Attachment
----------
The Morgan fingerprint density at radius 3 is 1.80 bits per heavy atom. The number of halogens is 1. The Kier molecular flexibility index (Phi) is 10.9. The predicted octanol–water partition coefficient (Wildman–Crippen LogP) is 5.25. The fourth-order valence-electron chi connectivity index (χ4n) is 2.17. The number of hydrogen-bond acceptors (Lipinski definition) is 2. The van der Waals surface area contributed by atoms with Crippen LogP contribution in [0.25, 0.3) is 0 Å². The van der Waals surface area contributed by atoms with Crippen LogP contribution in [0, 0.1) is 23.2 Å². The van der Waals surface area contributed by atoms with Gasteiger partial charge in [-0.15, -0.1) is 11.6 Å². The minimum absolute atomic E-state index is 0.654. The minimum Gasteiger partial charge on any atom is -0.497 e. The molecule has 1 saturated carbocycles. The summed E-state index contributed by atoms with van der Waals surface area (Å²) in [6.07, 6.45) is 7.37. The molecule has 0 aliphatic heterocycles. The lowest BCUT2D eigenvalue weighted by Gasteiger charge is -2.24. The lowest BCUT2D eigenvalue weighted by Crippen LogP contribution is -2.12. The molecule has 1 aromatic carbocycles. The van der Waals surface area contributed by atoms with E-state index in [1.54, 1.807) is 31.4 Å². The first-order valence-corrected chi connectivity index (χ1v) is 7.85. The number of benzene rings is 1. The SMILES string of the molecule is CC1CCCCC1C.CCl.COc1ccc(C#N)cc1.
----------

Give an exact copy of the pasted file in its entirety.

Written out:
The Morgan fingerprint density at radius 3 is 1.80 bits per heavy atom. The number of halogens is 1. The Kier molecular flexibility index (Phi) is 10.9. The predicted octanol–water partition coefficient (Wildman–Crippen LogP) is 5.25. The fourth-order valence-electron chi connectivity index (χ4n) is 2.17. The number of hydrogen-bond acceptors (Lipinski definition) is 2. The van der Waals surface area contributed by atoms with Crippen LogP contribution in [0.25, 0.3) is 0 Å². The van der Waals surface area contributed by atoms with Crippen LogP contribution in [0, 0.1) is 23.2 Å². The van der Waals surface area contributed by atoms with Gasteiger partial charge in [-0.15, -0.1) is 11.6 Å². The minimum absolute atomic E-state index is 0.654. The minimum Gasteiger partial charge on any atom is -0.497 e. The molecule has 1 saturated carbocycles. The summed E-state index contributed by atoms with van der Waals surface area (Å²) in [6.07, 6.45) is 7.37. The molecule has 0 aliphatic heterocycles. The lowest BCUT2D eigenvalue weighted by Gasteiger charge is -2.24. The lowest BCUT2D eigenvalue weighted by Crippen LogP contribution is -2.12. The molecule has 1 aromatic carbocycles. The van der Waals surface area contributed by atoms with E-state index in [1.54, 1.807) is 31.4 Å². The first-order valence-corrected chi connectivity index (χ1v) is 7.85. The number of benzene rings is 1. The SMILES string of the molecule is CC1CCCCC1C.CCl.COc1ccc(C#N)cc1.